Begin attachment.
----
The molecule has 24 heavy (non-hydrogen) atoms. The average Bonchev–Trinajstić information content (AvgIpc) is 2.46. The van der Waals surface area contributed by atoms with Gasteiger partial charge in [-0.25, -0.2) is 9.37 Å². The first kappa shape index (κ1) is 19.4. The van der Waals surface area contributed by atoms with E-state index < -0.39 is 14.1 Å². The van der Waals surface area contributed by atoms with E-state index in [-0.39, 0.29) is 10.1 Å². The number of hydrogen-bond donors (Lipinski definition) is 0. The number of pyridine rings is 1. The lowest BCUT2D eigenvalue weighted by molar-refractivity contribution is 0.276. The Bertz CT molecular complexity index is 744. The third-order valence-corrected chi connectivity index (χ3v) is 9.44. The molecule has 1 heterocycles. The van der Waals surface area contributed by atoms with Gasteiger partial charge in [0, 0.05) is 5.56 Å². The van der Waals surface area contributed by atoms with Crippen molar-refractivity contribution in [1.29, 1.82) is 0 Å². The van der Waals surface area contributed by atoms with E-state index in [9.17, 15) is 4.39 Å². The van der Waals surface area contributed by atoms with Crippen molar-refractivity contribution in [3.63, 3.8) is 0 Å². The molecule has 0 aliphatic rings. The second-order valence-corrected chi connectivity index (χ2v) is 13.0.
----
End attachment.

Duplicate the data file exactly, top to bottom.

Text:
The molecule has 24 heavy (non-hydrogen) atoms. The average Bonchev–Trinajstić information content (AvgIpc) is 2.46. The van der Waals surface area contributed by atoms with Gasteiger partial charge in [-0.25, -0.2) is 9.37 Å². The first kappa shape index (κ1) is 19.4. The van der Waals surface area contributed by atoms with E-state index < -0.39 is 14.1 Å². The van der Waals surface area contributed by atoms with E-state index in [-0.39, 0.29) is 10.1 Å². The number of hydrogen-bond donors (Lipinski definition) is 0. The number of pyridine rings is 1. The lowest BCUT2D eigenvalue weighted by molar-refractivity contribution is 0.276. The Bertz CT molecular complexity index is 744. The third-order valence-corrected chi connectivity index (χ3v) is 9.44. The molecule has 1 heterocycles. The van der Waals surface area contributed by atoms with Gasteiger partial charge in [0, 0.05) is 5.56 Å². The van der Waals surface area contributed by atoms with Crippen molar-refractivity contribution in [1.29, 1.82) is 0 Å². The van der Waals surface area contributed by atoms with E-state index in [9.17, 15) is 4.39 Å². The van der Waals surface area contributed by atoms with Crippen molar-refractivity contribution in [3.63, 3.8) is 0 Å². The molecule has 0 aliphatic rings. The second-order valence-corrected chi connectivity index (χ2v) is 13.0.